Page:LorentzStatement1920.djvu/24

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general appreciation in the following lines.

For centuries Newton's doctrine of the attraction of gravitation has been the most prominent example of a theory of natural science. Through the simplicity of its basic idea, an attraction between two bodies proportionate to their mass and also proportionate to the square of the distance; through the completeness with which it explained so many of the peculiarities in the movement of the bodies making up the solar system; and, finally, through its universal validity, even in the case of the far-distant planetary systems, it compelled the admiration of all.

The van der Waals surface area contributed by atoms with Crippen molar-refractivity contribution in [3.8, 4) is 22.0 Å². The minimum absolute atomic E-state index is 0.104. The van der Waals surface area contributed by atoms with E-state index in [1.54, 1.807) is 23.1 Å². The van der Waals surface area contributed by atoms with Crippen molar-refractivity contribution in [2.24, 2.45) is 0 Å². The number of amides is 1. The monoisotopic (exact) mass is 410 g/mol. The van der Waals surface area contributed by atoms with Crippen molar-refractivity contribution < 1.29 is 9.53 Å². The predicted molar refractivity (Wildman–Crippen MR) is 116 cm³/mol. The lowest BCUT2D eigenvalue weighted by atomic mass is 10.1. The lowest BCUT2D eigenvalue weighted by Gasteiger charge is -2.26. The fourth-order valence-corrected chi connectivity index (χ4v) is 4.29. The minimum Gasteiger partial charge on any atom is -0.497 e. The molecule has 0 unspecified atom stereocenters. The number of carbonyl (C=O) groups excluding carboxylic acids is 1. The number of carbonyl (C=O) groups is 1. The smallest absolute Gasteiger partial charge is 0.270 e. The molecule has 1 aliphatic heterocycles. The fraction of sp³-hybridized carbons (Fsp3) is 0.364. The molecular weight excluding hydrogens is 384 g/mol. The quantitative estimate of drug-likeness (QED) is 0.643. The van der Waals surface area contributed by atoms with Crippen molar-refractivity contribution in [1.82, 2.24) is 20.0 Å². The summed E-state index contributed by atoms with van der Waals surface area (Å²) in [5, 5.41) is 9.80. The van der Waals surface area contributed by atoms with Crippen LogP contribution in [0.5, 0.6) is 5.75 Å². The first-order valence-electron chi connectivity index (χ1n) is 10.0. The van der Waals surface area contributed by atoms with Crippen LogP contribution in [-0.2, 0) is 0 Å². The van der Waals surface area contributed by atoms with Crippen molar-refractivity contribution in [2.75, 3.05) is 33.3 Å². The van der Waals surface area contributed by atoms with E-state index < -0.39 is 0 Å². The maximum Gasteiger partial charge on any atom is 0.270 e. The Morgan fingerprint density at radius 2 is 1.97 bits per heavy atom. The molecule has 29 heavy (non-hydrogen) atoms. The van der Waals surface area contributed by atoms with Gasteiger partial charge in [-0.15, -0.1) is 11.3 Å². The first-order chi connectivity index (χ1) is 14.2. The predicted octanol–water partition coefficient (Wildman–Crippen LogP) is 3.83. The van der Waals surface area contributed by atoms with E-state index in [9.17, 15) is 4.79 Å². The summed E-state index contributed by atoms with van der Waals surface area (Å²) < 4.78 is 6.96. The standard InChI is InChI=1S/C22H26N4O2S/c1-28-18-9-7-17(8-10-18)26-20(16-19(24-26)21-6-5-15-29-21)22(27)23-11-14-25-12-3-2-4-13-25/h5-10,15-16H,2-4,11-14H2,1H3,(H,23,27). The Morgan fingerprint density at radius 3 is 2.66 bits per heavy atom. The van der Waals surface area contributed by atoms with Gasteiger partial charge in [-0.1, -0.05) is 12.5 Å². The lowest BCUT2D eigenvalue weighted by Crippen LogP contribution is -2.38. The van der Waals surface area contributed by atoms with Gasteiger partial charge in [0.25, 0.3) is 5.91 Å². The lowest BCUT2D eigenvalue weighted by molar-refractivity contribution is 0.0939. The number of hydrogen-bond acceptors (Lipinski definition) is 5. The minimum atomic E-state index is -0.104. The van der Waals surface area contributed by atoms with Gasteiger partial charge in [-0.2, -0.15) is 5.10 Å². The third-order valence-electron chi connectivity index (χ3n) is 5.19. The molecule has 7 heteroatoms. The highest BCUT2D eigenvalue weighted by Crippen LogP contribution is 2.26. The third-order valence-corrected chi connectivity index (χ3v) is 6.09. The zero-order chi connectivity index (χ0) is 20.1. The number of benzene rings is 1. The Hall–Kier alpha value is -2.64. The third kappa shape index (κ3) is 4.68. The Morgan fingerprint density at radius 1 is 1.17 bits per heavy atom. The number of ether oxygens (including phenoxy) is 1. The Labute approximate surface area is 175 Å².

But, while the skill of the mathematicians was devoted to making